S A M B A L 
Made fresh in San Francisco, California, USA


SAMBAL Oelek is a simple blend of fresh bird's eye chilies (known as Red Thai chilies), garlic, and salt. It is a popular condiment in the Malay Archipelago, namely Indonesia, Malaysia, Singapore, Brunei, and southern Philippines. It add flavor, heat, and balance of taste to any soup or broth. It is often consumed to clear up congestion.

SAMBAL Nasi Goreng, 
packed with superfoods and super flavors is a complex blend of green Thai chilies, tiny shrimps, and several aromatic fresh root spices. Javanese people throughout Indonesia, Malaysia, and Singapore eat nasi goreng for breakfast and they use green chilies, picked from their gardens or chili pots.

SAMBAL Batawi, packed with umami flavor, is a complex blend of chilies and aromatic spices. Dubbed by the locals as a multi-purpose and a go-to sambal, this blend is often consumed with aromatic rice, coconut noodles, or coconut broth. It adds flavor, balance, and color to any meals. Recently, it is the blend that spice-up yuca chips or peanuts. Without this blend, Malaysia's cullinary treasure, NASI LEMAK, would be naked and unexciting meal.


SAMBAL Rujak is a complex blend of fresh chilies, garlic, and salt, shrimp paste (belacan) with generous amount of ground roasted peanuts. Kids love them and mothers like making rujak as it is packed with seasonal fruits, found in one's backyard. Like most food in Southeast Asia, rujak is snack and ceremonial items such as pre-and post-wedding event, circumcision, birth announcement, and community feasting.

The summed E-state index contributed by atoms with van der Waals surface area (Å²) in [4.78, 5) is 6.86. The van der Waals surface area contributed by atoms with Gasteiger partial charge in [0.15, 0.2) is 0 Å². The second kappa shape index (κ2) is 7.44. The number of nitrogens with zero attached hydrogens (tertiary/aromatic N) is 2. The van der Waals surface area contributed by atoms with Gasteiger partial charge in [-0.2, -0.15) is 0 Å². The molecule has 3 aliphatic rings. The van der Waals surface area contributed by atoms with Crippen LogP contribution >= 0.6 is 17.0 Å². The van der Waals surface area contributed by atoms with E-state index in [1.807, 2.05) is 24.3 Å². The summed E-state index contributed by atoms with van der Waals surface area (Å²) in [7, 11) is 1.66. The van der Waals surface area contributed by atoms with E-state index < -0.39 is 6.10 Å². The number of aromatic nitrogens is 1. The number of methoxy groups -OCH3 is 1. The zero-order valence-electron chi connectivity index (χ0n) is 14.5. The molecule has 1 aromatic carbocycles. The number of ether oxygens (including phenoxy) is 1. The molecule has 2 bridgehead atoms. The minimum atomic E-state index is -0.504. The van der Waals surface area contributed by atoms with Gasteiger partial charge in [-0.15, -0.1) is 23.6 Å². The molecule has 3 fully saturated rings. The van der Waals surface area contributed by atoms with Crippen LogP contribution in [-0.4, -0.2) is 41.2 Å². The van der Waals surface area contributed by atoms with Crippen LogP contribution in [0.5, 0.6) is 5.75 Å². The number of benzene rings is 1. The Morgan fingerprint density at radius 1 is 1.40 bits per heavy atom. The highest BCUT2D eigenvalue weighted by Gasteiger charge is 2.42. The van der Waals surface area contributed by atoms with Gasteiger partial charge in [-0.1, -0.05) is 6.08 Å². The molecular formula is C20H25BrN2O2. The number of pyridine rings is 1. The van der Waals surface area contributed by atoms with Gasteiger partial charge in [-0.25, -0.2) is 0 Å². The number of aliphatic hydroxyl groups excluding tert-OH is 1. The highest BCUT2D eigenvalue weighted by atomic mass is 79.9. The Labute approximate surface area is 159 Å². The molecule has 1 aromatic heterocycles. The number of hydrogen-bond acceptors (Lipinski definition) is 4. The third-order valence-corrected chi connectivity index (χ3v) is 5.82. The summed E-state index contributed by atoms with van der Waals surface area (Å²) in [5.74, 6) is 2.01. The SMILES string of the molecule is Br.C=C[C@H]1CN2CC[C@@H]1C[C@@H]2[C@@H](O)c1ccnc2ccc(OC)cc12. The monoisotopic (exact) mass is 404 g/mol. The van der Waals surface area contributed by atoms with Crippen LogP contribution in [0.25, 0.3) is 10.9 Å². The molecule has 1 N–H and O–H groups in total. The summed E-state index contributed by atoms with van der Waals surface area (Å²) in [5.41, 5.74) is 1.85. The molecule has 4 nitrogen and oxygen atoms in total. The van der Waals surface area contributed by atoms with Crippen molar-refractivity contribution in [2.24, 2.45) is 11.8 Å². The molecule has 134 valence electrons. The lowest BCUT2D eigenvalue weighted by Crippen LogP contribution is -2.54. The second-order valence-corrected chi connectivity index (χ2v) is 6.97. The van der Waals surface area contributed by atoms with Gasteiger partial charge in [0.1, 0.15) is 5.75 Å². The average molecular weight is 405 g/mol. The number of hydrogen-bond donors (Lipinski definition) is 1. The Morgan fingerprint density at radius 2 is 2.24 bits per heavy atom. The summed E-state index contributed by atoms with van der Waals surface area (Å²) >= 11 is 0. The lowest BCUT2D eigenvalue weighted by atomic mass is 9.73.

SAMBAL Koko Broth packed with super flavors is a complex blend of coconut, aromatic herbs found in tropical rain forest, shrimp paste (belacan) and several aromatic fresh root spices. Oral history suggests this blend of sambal originates from the Minang people in present-day West Sumatra, Indonesia. Today, Koko Broth is the foundation of several regional fish, vegetable, or meat broths throughout Malaysia, Indonesia, and Singapore. 

SAMBAL Satay, 
ground peanuts and fresh aromatic spices,
 originated from the island of Java, and Javanese immigrants introduced it to other regions in Southeast Asia. Before independence in 1965, people living in Singapore called satay vendors "wak satay" term of endearment for satay vendors and associated the word with people from the island of Java, Indonesia. In Indonesia, satay is a snack, a street food. Selling satay at street corners and door-to-door has become a job for many. Our SAMBAL Satay, original sauce, reflects that kind of food found at street corners